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Centrifugal instability (CI) has been suggested by recent numerical studies to be a boundary mechanism promoting mixing. As opposed to Kelvin-Helmholtz instability, however, little is known about its detailed energetics. The goal of this study is to address this issue. Through the use of MITgcm, a two-dimensional meridional jet with regions of negative PV simulating California Undercurrent (CUC) was studied dynamically and energetically. We observe that the system is dominated by CI and the mixing efficiency is relatively high compared to classic Kelvin-Helmholtz instability. Also, with short time scales of instability, CI is able to generate gravity wave effectively. Estimates of regional and global impact of CI are performed, suggesting while its global impact is limited, it can contribute importantly to the local mixing climatology.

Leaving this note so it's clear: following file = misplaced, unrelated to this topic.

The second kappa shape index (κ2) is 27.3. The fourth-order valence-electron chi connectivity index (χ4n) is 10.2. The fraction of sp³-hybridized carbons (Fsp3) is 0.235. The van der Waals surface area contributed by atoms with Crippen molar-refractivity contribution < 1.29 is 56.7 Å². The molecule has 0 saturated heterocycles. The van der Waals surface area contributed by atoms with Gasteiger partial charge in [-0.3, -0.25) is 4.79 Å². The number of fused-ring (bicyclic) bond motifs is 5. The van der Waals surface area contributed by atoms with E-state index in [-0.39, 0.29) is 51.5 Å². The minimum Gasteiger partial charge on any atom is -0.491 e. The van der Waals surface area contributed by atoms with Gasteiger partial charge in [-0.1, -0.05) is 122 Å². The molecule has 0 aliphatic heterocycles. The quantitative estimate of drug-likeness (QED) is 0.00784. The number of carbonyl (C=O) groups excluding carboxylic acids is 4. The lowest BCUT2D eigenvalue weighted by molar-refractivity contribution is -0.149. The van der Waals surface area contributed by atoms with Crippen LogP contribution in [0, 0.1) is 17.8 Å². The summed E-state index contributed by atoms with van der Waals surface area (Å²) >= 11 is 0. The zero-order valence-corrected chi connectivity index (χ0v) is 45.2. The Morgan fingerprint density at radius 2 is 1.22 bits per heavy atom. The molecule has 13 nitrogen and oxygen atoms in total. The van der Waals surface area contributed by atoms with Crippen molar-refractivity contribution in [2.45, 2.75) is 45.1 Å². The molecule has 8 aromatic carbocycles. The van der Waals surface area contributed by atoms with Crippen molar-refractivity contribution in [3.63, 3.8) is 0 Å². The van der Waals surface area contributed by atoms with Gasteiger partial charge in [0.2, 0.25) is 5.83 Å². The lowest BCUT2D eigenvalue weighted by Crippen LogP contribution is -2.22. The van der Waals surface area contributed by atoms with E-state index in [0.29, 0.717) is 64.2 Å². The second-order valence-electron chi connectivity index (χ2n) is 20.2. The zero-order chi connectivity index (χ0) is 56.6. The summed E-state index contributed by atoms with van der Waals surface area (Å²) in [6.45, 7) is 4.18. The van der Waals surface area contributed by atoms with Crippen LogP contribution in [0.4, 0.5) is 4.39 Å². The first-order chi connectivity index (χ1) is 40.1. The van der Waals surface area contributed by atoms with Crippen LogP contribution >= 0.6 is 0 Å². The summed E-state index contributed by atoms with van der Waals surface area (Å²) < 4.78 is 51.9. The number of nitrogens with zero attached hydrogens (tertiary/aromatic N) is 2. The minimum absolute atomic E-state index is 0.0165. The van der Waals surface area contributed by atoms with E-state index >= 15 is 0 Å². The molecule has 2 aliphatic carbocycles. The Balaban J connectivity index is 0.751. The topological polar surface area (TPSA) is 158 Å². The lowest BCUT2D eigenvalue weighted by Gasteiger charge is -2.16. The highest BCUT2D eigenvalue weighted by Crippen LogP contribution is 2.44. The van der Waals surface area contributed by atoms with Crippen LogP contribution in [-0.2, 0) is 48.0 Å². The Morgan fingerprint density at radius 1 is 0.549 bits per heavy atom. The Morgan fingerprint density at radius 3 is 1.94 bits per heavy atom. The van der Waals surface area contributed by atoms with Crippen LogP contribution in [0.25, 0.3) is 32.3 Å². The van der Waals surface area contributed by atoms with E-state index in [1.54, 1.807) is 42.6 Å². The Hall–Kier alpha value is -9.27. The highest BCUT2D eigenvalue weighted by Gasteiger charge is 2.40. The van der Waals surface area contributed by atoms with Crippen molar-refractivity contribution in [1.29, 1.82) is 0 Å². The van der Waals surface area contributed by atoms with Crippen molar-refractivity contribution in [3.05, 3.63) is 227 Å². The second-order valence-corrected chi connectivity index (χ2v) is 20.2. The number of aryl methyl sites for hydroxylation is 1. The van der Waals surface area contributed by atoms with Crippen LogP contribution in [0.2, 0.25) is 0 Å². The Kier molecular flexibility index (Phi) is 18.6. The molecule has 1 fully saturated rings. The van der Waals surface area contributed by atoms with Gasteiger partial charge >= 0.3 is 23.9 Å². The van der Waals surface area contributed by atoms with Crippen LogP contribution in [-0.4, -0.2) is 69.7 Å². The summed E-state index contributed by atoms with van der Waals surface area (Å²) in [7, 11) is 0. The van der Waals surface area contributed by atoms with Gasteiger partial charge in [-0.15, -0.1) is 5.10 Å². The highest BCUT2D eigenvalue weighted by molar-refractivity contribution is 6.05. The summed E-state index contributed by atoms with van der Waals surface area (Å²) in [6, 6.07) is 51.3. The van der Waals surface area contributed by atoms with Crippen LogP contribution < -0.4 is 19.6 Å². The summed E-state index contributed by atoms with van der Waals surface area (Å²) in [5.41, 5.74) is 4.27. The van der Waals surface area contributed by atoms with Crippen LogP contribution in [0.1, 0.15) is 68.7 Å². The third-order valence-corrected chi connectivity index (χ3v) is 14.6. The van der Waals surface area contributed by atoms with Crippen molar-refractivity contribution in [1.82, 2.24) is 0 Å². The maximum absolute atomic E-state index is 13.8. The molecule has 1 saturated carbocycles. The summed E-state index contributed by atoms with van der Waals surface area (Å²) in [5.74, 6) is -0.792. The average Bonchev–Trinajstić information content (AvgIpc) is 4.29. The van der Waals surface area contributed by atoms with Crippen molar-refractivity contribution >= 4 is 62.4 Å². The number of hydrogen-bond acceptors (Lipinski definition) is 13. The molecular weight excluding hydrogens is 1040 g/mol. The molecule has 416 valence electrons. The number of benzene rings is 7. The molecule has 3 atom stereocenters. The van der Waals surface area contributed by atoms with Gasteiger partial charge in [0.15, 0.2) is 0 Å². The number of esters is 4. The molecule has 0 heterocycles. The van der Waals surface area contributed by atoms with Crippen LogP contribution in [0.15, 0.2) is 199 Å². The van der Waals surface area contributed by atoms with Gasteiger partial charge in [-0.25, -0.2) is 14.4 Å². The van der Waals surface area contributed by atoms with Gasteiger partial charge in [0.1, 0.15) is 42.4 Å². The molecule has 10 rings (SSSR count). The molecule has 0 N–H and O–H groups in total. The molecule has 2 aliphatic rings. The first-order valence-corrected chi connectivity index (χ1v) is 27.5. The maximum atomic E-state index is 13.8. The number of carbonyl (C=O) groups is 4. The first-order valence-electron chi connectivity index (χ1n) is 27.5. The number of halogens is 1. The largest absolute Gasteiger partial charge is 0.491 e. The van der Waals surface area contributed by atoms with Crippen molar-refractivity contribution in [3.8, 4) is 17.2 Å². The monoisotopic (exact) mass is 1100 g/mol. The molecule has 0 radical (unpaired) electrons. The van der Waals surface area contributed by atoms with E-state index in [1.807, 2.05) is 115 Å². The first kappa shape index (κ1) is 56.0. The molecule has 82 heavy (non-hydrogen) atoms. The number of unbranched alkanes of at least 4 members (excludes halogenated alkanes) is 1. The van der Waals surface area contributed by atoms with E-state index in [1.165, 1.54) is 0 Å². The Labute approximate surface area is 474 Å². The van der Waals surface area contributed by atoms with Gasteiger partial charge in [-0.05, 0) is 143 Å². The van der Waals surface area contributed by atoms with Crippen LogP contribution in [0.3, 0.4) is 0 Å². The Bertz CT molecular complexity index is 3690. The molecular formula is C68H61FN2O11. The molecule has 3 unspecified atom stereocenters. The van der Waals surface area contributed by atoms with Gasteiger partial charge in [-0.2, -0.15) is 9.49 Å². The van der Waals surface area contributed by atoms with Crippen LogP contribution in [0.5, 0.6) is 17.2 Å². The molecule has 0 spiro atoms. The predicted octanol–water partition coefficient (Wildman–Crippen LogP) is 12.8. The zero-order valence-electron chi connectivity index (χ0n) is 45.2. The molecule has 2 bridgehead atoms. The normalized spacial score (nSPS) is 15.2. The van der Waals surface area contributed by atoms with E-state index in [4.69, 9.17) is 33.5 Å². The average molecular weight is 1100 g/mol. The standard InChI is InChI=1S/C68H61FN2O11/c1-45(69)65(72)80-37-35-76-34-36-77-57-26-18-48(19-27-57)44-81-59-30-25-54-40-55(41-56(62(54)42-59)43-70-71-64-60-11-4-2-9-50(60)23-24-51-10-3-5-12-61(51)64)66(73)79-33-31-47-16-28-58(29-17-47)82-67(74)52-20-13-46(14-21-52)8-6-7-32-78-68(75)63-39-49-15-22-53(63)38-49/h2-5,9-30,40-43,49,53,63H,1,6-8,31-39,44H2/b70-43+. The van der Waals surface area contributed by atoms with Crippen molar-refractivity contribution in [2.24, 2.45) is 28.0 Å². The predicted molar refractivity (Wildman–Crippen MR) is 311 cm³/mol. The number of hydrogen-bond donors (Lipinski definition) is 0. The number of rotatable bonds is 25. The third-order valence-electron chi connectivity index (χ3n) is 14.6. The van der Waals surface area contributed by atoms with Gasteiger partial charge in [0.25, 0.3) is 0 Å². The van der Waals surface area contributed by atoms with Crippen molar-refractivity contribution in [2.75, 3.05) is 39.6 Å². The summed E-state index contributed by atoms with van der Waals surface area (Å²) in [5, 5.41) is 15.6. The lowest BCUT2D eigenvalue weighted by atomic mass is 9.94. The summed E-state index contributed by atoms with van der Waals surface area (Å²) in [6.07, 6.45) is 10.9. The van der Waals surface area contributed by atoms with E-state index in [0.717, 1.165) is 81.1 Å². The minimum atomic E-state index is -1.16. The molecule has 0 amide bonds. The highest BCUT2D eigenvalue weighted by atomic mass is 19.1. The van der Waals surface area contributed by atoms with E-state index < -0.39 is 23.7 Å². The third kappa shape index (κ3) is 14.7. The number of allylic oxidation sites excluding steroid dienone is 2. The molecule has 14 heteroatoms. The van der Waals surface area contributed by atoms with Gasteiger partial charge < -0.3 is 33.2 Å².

A Thesis submitted to the Department of Earth, Ocean, and Atmospheric Science in partial fulfillment of the requirements for the degree of Master of Science.
Includes bibliographical references.
William Dewar, Professor Directing Thesis; Allan Clarke, Committee Member; Eric Chassignet, Committee Member; Robert Hart, Committee Member.
Florida State University
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